It wouldn’t be a Norwegian gallery without a host of Edvard Munches and Bergen doesn’t disappoint.

And the story notes give you a real insight into the travails of the Great Man.

Dark Secrets: Munch in Bergen

Bergen is also the place for the travels of JS Dahl whose paintings first popularised cruising in the fjords

The Real Dahl: In Bergen

A must visit on your MSC Cruises stop-off while, of course, you simply have to pull a Munch Scream pose.

Paint the ceiling in Padua

Giotto down your ideas: In Padua

Scrovegni Chapel, Padua: And it’s doubtful you would have a fresco ceiling of the Sistine Chapel without a Scrovegni Chapel.

Well, you probably would, but it might have been the Medieval version of Dulux!

Giotto was something of an inspiration for Michelangelo and you can see his halo work here.

And yes we know the finesse of Firenze, the merits of Milan, the riches of Rome and my own recent favourite, beautiful Bergamo.

But Padua, often in the shadow of Venice, should be praised to the heavens which in fairness to Giotto he does.

Masters and Mississippi

The settlers: The Mississippi Art Museum

Museum of Mississippi Art, Jackson, Mississippi: Yes, when we think art and America we immediately focus on MOMA, the Museum of Modern Art in New York Art, the Barnes Foundation in Philadelphia and the Warhol Museum in Pittsburgh.

The First Nation: In the Mississippi Art Museum

But in truth America is a sweep of wonderful art, so take it in wherever you find it.

Which in Jackson, Mississippi is the Museum of Mississippi Art where you’ll see early Frontier art and much more.

Dirty old Lane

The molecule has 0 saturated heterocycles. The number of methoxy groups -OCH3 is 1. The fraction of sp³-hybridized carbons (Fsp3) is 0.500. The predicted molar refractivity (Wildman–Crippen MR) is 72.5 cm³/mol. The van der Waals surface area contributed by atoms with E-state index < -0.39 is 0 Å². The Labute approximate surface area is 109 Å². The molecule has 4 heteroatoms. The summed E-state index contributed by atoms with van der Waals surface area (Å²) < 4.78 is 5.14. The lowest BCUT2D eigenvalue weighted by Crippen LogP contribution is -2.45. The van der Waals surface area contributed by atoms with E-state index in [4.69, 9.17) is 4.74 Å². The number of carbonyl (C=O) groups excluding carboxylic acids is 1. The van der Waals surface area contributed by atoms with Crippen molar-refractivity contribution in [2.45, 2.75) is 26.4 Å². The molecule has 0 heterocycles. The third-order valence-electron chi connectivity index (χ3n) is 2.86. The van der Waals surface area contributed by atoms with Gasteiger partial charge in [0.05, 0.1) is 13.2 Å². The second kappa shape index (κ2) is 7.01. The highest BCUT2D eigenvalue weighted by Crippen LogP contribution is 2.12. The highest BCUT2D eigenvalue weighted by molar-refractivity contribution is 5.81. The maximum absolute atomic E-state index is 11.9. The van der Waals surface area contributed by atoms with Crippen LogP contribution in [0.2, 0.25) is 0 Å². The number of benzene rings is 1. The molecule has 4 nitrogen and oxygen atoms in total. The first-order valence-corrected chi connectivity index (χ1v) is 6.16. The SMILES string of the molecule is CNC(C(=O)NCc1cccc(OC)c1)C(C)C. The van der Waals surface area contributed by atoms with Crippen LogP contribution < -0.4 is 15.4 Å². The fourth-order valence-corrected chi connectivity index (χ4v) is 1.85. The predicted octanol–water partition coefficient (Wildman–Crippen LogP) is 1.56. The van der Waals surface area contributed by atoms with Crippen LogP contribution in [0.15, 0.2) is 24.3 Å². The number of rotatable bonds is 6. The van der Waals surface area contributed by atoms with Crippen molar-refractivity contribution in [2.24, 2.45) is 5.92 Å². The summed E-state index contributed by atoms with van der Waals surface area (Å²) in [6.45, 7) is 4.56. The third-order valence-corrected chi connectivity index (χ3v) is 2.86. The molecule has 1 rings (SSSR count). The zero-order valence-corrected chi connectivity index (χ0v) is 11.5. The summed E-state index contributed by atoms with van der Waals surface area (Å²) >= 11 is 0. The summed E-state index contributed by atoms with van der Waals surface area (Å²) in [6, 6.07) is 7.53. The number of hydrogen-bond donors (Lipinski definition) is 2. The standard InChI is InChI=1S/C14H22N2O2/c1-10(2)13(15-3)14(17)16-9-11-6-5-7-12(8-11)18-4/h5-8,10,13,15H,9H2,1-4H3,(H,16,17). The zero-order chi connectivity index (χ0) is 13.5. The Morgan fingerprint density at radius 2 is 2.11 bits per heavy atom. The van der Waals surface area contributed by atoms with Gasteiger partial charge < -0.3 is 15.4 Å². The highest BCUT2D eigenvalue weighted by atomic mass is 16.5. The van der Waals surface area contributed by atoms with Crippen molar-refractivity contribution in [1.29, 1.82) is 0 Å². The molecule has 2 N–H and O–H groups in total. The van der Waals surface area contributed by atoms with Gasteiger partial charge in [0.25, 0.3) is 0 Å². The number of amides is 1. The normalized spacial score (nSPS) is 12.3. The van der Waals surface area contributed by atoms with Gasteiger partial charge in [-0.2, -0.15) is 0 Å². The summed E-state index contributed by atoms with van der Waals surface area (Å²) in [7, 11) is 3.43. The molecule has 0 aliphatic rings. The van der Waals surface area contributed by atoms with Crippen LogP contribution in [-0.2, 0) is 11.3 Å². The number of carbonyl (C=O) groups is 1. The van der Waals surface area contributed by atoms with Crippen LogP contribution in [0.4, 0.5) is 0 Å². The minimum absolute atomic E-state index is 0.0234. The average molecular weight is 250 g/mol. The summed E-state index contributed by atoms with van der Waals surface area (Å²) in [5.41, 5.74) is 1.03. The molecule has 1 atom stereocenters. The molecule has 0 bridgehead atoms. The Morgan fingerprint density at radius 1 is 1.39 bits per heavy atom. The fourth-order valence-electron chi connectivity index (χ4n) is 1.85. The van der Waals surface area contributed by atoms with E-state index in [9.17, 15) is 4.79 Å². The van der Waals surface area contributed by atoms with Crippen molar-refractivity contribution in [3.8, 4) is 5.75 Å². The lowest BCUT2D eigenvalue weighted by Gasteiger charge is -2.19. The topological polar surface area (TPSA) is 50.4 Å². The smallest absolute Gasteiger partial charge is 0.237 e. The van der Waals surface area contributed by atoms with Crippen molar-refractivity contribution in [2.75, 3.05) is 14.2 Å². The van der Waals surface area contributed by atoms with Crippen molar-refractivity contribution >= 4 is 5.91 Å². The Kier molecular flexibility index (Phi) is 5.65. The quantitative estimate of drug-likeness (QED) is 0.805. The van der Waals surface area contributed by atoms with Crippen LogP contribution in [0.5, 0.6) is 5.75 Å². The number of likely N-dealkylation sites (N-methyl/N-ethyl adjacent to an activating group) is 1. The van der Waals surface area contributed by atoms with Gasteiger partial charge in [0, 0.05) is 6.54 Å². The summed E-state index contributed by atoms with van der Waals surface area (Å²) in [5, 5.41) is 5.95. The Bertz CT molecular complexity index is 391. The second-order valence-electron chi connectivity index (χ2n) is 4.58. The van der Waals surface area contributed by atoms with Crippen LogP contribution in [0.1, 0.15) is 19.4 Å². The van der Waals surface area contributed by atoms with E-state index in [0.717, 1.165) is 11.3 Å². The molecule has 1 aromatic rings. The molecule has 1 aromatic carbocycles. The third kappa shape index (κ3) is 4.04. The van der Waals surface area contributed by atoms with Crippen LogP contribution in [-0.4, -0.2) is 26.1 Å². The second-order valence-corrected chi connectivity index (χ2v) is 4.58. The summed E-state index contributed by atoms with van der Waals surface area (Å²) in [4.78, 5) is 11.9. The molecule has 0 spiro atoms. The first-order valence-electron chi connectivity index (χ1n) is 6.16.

Art for arts sake: The Francis Bacon Studio

Hugh Lane Gallery, Dublin: And it’s the Francis Bacon studio you want to see here.

Bacon bequeathed his studio to his home city on the understanding that it would be recreated in every detail.

All of which means it is messier than any student bedsit…

To think I was probably sitting on a goldmine back in Aberdeen in the Eighties.

 

 

 

 

 

Countries, Culture, Europe, Ireland, Music, UK

Rainy Days and Songdays – Roll Over Beethoven

And because this week I’ll be hooking up with my German pals for a virtual celebration of Beethoven, this being the 250th anniversary of his birth, I give you the classics.

Ear, ear Beethoven

This one’s for Elise

Beethoven, Teplice, Czech Republic: And you’d expect to see Ludwig in this wellness town back in the 18th Century.

Because Bohemia was part of the Austro-Hungarian Empire and Vienna and Prague were musical centres where Germans flocked to.

I paid my tribute to The Great Man this year at the Beethoven Spa Hotel in Teplice where he stayed, and his room is still there for him.

And he got treatment for his ears, tried out some funky horns and left his death mask.

We also tried out the titular cafe, and the hot chocolate and chocolate cake for research purposes. An empty piano awaited the maestro.

If Beethoven had written a Fur Katarina I’d point you to that in celebration of our host and my pal, but we have the equally enchanting Elise, so here’s Fur Elise.

Rock me Amadeus

Eine Kleine Sadie Music

Mozart, Salzburg, Austria: And, yes, the Austrian singer Falco toasted Mozart with this hit.

A Wiener, he was what Mozart wanted to be, though almost certainly not in musical terms, but certainly in his origins.

Wolfgang was no fan of his home place, Salzburg, which he thought had a small-town attitude.

High standards. We loved it on out ski trip to Soll (it is a Sound if Music Mecca too).

Although the museums are too spread out, you do get right under Wolfie’s skin ;and hair). Here’s Eine Kleine Nachtmusik, pretty much the only German I know.

Vivaldi’s Veneto

The Dragon, Constsnce and Bandanaman in Venice

Vivaldi, Padova/Veneto: And for many, particularly the Eighties generation, punk violinist Nigel Kennedy, and his rendition of Four Seasons, was it for classical music.